Category: drupal 7

Six months ago or so it clearly stated in the Drupal docs to NOT create D8 modules do to the API not being finished. But still right and left there were people developing and porting D8 modules, clients were asking for it as experience and there was a log of hype. I decided to try my hand at it and had a working module as of 6 months ago. When I finally got GIT access 6 months later to push my changes to Fancy Login, It had stopped working on the latest D8 build. This article covers the latest changes to the API made during this period and the changes I had to make to do last minute API changes.
module Fancy Login.

1. moved file FancyLoginSettingsForm.php from folder fancy_login/src to fancy_login/src/Form folder

2. in FancyLoginSettingsForm.php file changed translate functions functions t(). for example

t('Text !url.', array('!url' => 'background-

color')) to t('Text background-color', array('@url' =>

'http://themeshift.com'))

3. Moved the function user_login_block_ajax_callback from file FancyLoginSettingsForm.php to

fancy_login.module file.

4. Moved libraries such as

Drupal\Core\Ajax\AjaxResponse;

Drupal\lightbox_login\Ajax\lightboxLoginRefreshPageCommand;

Drupal\lightbox_login\Ajax\lightboxLoginRedirectCommand;

from FancyLogin_loginForm.php file to fancy_login.module file.

5. Deleted library

I have been building apps recently that integrate a REST API which subscribes users to a Drupal web app via SMS, they are simultaneously subscribed in the telecom operators database. Conditions must be checked to keep the users status in sync with Drupal and the operator. Other conditions that I won’t cover here include recurring billing or the free trial period.

This is a practical example of how using the REST protocol allows technologies that are completely different to communicate with each other. The technologies in our stack include SMS, mobile billing and a Drupal web app.

First create the URL endpoint with a callback function by using hook_menu

function my_module_menu() {
$items['my_url/send'] = array(
'title' => 'send',
'page callback' => 'my_module_send_page',
'access callback' => TRUE
);
return $items;
}

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The services module comes built into core (standard issue), with Drupal 8, the next generation of Drupal. This shows incredible insight in the Drupal community as we had toward a RESTful web connected through APIs. There are a variety of methods to convert a Drupal or WordPress app to a native app that can be purchased on the iOS and Android app stores. The most complex of which, but which also result in the most native feel would be as follows.

View our conversion service.

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Multi lingual sites is a desired feature for sites targeting audiences of multiple countries or of more than one linguistic groups for example my first experience with the module was translating the Wanderlust Festival website for audiences in Quebec, where French and English are national languages. For Drupal there are many features which streamline the process. We will go into some of the standard translation techniques. In a later post I will go into identifying and translating certain hard to target strings such as those in complex views.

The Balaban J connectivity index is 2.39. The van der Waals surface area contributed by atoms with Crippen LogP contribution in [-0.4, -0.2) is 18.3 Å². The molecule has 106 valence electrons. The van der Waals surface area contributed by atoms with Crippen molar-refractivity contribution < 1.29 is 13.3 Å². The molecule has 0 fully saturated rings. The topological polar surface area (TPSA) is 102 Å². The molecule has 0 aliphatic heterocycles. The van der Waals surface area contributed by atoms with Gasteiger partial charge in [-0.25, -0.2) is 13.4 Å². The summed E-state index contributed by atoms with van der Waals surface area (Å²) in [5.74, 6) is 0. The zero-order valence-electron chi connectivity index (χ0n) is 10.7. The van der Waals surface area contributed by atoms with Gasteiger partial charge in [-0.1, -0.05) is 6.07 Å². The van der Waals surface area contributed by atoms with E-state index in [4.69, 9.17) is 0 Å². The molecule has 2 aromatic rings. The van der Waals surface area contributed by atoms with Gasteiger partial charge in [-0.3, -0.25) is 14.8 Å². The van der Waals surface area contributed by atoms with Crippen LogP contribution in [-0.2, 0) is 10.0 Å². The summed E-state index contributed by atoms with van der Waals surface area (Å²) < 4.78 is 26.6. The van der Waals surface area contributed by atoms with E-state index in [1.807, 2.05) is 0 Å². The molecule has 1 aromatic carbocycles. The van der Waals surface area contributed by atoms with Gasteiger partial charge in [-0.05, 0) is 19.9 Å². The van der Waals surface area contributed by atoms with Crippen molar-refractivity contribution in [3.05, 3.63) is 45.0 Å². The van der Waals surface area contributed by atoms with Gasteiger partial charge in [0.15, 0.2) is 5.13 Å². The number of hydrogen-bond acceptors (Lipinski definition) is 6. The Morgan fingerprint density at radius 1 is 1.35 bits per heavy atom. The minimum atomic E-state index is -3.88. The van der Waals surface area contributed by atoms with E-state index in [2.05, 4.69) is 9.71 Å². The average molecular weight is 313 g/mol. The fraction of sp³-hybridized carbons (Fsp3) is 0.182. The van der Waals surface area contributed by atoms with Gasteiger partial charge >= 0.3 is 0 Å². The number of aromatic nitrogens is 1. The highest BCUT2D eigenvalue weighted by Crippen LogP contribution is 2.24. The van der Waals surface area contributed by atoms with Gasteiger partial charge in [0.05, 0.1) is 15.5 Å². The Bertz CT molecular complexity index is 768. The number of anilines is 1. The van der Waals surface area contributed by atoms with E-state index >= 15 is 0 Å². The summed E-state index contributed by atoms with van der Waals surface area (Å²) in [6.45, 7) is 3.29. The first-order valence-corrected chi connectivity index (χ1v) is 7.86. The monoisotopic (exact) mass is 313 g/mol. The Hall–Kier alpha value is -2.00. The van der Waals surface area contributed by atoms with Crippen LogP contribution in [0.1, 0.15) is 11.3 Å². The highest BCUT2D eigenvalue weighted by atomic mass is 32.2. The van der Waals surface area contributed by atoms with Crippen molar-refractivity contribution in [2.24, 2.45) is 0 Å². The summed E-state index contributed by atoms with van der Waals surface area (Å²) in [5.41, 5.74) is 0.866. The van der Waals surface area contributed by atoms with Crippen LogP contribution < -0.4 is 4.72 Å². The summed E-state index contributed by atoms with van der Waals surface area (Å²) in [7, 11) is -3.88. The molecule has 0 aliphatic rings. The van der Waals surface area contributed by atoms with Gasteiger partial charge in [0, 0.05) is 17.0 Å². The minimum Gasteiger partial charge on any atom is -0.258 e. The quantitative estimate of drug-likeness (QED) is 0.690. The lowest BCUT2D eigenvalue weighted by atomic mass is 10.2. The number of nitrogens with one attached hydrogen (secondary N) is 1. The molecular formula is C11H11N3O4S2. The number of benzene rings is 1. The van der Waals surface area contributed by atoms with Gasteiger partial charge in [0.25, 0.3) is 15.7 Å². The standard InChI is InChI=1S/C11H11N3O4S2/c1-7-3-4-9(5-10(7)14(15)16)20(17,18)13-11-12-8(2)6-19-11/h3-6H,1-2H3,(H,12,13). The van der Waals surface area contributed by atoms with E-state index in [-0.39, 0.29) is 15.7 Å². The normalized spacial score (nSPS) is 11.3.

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Preface

Our fourth  multilingual site and significantly more of a challange.  When in the past I had dealt with latin alphabet only, this time I was dealing with Arabic and there were some major differences here. In the Arabic language everything reads right to left. So through simply checking a setting in i18n admin panel you can add the attribute dir="rtl" to the <html>  tag. This conveniently moves all your content to the right side of your page and changes text highlight from this direction as well. This caused quite a few issues mainly with CSS.   Sprites were off on the Arabic version by a few px, but luckily this was easy to fix, as Drupal adds the class i18n-ar to the body tag, so it was easy to target Arabic only views. One other major issue I had was a large left margin of > 1000px when language was set to Arabic, this was fixed by setting body tag to overflow:none;

Translating Fields and Taxonomy

Need to control which users can access a node/page of a particular content type on your Drupal site?

The Drupal Node API provides us a quick way to do this. It provides the hook_nodeapi function to react to the actions affecting all kinds of nodes. We can easily implement this hook in our module or theme. A prototype of this hook looks like this:

function myCustomModuleName_nodeapi (&$node, $op) {

/*Your code and conditions here*/

}

Here myCustomModuleName is the name of the module in which this hook is defined. The two parameters are $node, which represents the node on which the action is being performed and the other one $op,  is the kind of action which is being performed. The $op can have values like view, alter, delete, print and so on…

As an example, I was looking to design such a condition for my website:

  • If enrolled user creates content type for "recipe", restrict access to recipe except for node author and admin.

So, I needed to develop a mechanism through which for each node of type “recipe”:

  • Everyone can see nodes created by admin including Anonymous user.

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